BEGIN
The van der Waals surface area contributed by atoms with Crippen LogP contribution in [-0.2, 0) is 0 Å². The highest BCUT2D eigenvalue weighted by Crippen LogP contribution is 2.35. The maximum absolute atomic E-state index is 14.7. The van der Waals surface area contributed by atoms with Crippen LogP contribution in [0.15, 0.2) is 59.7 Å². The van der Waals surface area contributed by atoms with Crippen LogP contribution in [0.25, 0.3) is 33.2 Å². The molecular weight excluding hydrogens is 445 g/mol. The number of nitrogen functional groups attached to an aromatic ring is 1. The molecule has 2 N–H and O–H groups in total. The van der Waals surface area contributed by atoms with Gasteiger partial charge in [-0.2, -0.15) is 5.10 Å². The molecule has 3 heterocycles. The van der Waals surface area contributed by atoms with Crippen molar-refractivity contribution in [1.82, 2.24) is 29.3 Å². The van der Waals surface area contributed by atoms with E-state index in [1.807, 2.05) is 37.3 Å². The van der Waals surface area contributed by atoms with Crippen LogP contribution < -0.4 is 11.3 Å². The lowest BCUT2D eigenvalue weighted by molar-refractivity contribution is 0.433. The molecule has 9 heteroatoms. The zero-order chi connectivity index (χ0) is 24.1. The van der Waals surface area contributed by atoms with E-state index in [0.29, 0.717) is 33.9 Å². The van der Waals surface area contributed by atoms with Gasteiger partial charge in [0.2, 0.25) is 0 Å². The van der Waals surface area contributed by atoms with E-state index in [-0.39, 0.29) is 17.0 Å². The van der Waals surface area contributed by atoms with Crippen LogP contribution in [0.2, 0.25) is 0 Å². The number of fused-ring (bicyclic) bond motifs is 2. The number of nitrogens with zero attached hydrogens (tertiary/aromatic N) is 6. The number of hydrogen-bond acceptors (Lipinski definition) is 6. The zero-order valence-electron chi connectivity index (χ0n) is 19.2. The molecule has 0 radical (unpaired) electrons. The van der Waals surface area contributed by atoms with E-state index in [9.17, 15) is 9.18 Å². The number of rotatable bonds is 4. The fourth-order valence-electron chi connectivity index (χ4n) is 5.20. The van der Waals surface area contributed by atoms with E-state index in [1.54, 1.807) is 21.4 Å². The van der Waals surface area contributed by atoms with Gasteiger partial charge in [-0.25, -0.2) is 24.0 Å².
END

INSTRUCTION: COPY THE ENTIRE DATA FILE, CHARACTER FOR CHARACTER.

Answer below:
The van der Waals surface area contributed by atoms with Crippen LogP contribution in [-0.2, 0) is 0 Å². The highest BCUT2D eigenvalue weighted by Crippen LogP contribution is 2.35. The maximum absolute atomic E-state index is 14.7. The van der Waals surface area contributed by atoms with Crippen LogP contribution in [0.15, 0.2) is 59.7 Å². The van der Waals surface area contributed by atoms with Crippen LogP contribution in [0.25, 0.3) is 33.2 Å². The molecular weight excluding hydrogens is 445 g/mol. The number of nitrogen functional groups attached to an aromatic ring is 1. The molecule has 2 N–H and O–H groups in total. The van der Waals surface area contributed by atoms with Gasteiger partial charge in [-0.2, -0.15) is 5.10 Å². The molecule has 3 heterocycles. The van der Waals surface area contributed by atoms with Crippen molar-refractivity contribution in [1.82, 2.24) is 29.3 Å². The van der Waals surface area contributed by atoms with E-state index in [1.807, 2.05) is 37.3 Å². The van der Waals surface area contributed by atoms with Crippen LogP contribution < -0.4 is 11.3 Å². The lowest BCUT2D eigenvalue weighted by molar-refractivity contribution is 0.433. The molecule has 9 heteroatoms. The zero-order chi connectivity index (χ0) is 24.1. The van der Waals surface area contributed by atoms with E-state index in [0.29, 0.717) is 33.9 Å². The van der Waals surface area contributed by atoms with Gasteiger partial charge in [0.2, 0.25) is 0 Å². The van der Waals surface area contributed by atoms with E-state index in [-0.39, 0.29) is 17.0 Å². The van der Waals surface area contributed by atoms with Crippen LogP contribution in [0.2, 0.25) is 0 Å². The number of fused-ring (bicyclic) bond motifs is 2. The number of nitrogens with zero attached hydrogens (tertiary/aromatic N) is 6. The number of hydrogen-bond acceptors (Lipinski definition) is 6. The zero-order valence-electron chi connectivity index (χ0n) is 19.2. The molecule has 0 radical (unpaired) electrons. The van der Waals surface area contributed by atoms with E-state index in [9.17, 15) is 9.18 Å². The number of rotatable bonds is 4. The fourth-order valence-electron chi connectivity index (χ4n) is 5.20. The van der Waals surface area contributed by atoms with E-state index in [1.54, 1.807) is 21.4 Å². The van der Waals surface area contributed by atoms with Gasteiger partial charge in [-0.25, -0.2) is 24.0 Å².